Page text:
• Staffed hours will be reduced by 70% (despite overwhelming opposition to this from respondents to the Council’s Library consultations).


  • Unaccompanied under 15 year olds will not be able to use libraries for most of their opening hours.


  • Library space to be reduced, thus cutting study space and book stock.


  • Four libraries to be run by “community groups”.

Barnet Council has a statutory duty to provide a “comprehensive and efficient service”. This legal obligation will not be met in future because, as in the Council’s own words,

“The reduction in staffed opening hours will mean less support available in

the library to get advice, information and to utilise the resources in the

library. This will have the biggest impact on those who may require support

to make best use of services at static library sites or are less able, or

confident at using libraries without library staff support

(Barnet Future Library Service 5.9.10)

The proposal is based on an over-reliance on technology enabling unstaffed opening hours. This is despite the current and unparalleled failure of the Library Management System, although a contingency plan for a similar occurrence in the future is promised in the as yet unpublished Appendix L of the proposal.

However in the face of questions regarding the safety of unstaffed libraries the Council has modified its original intentions and wants to employ security guards at libraries at a cost of £785,000 a year. This is money that could be better spent by retaining library workers.

The Council’s scheme also places great emphasis on gaining income from renting out library space for commercial use, without providing any real evidence that there is demand. One of the few tangible instances of  an income generating idea in the proposal is the introduction of fines for  overdue children’s books at the same time as under 15 year old’s access to libraries is being reduced.

The Council’s proposal is a blueprint for the destruction of our libraries. It fails to recognise the range of services that a modern library should provide. It reduces accessibility, stock, space and the availability of the expertise and skills of library staff. It will make our libraries less desirable places to visit, which will see a decline in use. This will be used by the Council to close libraries in the future.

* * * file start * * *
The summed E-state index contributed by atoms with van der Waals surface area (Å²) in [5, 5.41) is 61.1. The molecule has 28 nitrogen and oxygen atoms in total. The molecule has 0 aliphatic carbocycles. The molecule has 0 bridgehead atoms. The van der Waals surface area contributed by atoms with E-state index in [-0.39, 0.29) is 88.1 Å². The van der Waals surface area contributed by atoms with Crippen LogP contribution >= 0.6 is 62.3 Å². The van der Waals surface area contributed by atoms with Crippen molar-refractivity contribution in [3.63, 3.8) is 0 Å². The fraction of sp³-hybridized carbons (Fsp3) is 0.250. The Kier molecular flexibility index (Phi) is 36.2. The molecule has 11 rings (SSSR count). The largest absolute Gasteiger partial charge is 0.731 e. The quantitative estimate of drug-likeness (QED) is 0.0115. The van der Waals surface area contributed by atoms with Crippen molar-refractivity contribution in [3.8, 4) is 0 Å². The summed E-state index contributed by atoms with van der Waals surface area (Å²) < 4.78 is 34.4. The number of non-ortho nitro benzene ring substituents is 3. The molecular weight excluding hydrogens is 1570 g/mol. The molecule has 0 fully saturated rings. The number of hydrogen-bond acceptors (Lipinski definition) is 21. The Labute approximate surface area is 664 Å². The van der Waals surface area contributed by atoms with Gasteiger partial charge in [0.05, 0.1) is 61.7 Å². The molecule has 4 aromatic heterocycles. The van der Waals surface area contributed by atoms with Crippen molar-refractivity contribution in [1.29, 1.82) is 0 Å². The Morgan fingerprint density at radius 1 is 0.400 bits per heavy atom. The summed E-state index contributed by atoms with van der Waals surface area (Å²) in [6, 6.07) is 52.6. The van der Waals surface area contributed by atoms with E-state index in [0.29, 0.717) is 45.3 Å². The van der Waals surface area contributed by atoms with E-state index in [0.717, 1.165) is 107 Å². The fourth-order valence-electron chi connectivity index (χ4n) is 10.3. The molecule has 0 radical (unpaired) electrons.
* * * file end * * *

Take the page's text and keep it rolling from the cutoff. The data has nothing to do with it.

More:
Barnet UNISON calls for the proposal to be rejected. Our Borough needs real libraries and real library professionals and para-professionals. Their absence will see Barnet pay a heavy price in the coming years as literacy levels fall, accessibility to information is reduced, and social mobility is further curtailed.



AGM 2016: BTUC Ready to Campaign


A big thank you goes out to everyone who came to our annual general meeting. Barnet TUC elected its committee for the new year and had a series of excellent speakers who sparked off an excellent debate about how we as movement can take the struggle for social justice forwards for another year.

Our first speaker was the academic and activist Linda Kaucher, who came talk about the threat posed to equality and democracy by the transatlantic treaties know as TTIP and, more urgently in her view, CETA. Although these are packaged for the public as “trade” agreements, Linda warns that they have very little if anything to do with trade, and everything to do with deregulation. Tariffs between EU and North American countries, she points out, are and have been very low for a long time, but standards of regulation to protect health, safety and the environment are much higher. Big business is lobbying hard for these treaties because it does not want such protections to get in the way of profits. An interesting debate ensued about the implications of this, and what it might mean in terms of the forthcoming EU referendum, but there was consensus that more needs to be done to oppose TTIP.